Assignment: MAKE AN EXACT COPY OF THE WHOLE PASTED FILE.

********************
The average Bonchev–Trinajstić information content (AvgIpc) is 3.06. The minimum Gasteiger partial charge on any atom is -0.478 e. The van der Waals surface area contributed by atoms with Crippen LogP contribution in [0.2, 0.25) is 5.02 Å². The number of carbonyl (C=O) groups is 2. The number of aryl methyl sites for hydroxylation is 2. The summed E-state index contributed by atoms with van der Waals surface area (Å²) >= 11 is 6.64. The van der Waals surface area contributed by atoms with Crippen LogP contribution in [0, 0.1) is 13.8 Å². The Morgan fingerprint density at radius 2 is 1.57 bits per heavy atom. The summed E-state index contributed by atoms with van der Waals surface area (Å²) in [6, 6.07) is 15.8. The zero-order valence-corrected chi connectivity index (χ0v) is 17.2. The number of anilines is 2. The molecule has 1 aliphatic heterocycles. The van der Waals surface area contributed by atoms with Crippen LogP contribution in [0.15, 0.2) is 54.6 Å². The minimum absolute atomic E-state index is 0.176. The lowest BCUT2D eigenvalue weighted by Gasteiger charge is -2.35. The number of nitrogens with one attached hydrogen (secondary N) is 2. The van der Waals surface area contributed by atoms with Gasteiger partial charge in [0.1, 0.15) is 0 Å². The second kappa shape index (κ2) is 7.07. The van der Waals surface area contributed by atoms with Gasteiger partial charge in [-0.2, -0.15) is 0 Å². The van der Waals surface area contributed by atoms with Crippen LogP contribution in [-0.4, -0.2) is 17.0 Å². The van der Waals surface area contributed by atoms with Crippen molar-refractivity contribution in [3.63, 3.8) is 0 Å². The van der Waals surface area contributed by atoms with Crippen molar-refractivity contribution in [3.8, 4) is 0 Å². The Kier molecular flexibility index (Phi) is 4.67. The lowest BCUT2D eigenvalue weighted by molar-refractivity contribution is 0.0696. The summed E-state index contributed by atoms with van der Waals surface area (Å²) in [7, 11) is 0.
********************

The average Bonchev–Trinajstić information content (AvgIpc) is 3.06. The minimum Gasteiger partial charge on any atom is -0.478 e. The van der Waals surface area contributed by atoms with Crippen LogP contribution in [0.2, 0.25) is 5.02 Å². The number of carbonyl (C=O) groups is 2. The number of aryl methyl sites for hydroxylation is 2. The summed E-state index contributed by atoms with van der Waals surface area (Å²) >= 11 is 6.64. The van der Waals surface area contributed by atoms with Crippen LogP contribution in [0, 0.1) is 13.8 Å². The Morgan fingerprint density at radius 2 is 1.57 bits per heavy atom. The summed E-state index contributed by atoms with van der Waals surface area (Å²) in [6, 6.07) is 15.8. The zero-order valence-corrected chi connectivity index (χ0v) is 17.2. The number of anilines is 2. The molecule has 1 aliphatic heterocycles. The van der Waals surface area contributed by atoms with Crippen LogP contribution in [0.15, 0.2) is 54.6 Å². The minimum absolute atomic E-state index is 0.176. The lowest BCUT2D eigenvalue weighted by Gasteiger charge is -2.35. The number of nitrogens with one attached hydrogen (secondary N) is 2. The van der Waals surface area contributed by atoms with Gasteiger partial charge in [0.1, 0.15) is 0 Å². The second kappa shape index (κ2) is 7.07. The van der Waals surface area contributed by atoms with Gasteiger partial charge in [-0.2, -0.15) is 0 Å². The van der Waals surface area contributed by atoms with Crippen LogP contribution in [-0.4, -0.2) is 17.0 Å². The van der Waals surface area contributed by atoms with Crippen molar-refractivity contribution in [3.63, 3.8) is 0 Å². The van der Waals surface area contributed by atoms with Crippen molar-refractivity contribution in [3.8, 4) is 0 Å². The Kier molecular flexibility index (Phi) is 4.67. The lowest BCUT2D eigenvalue weighted by molar-refractivity contribution is 0.0696. The summed E-state index contributed by atoms with van der Waals surface area (Å²) in [7, 11) is 0.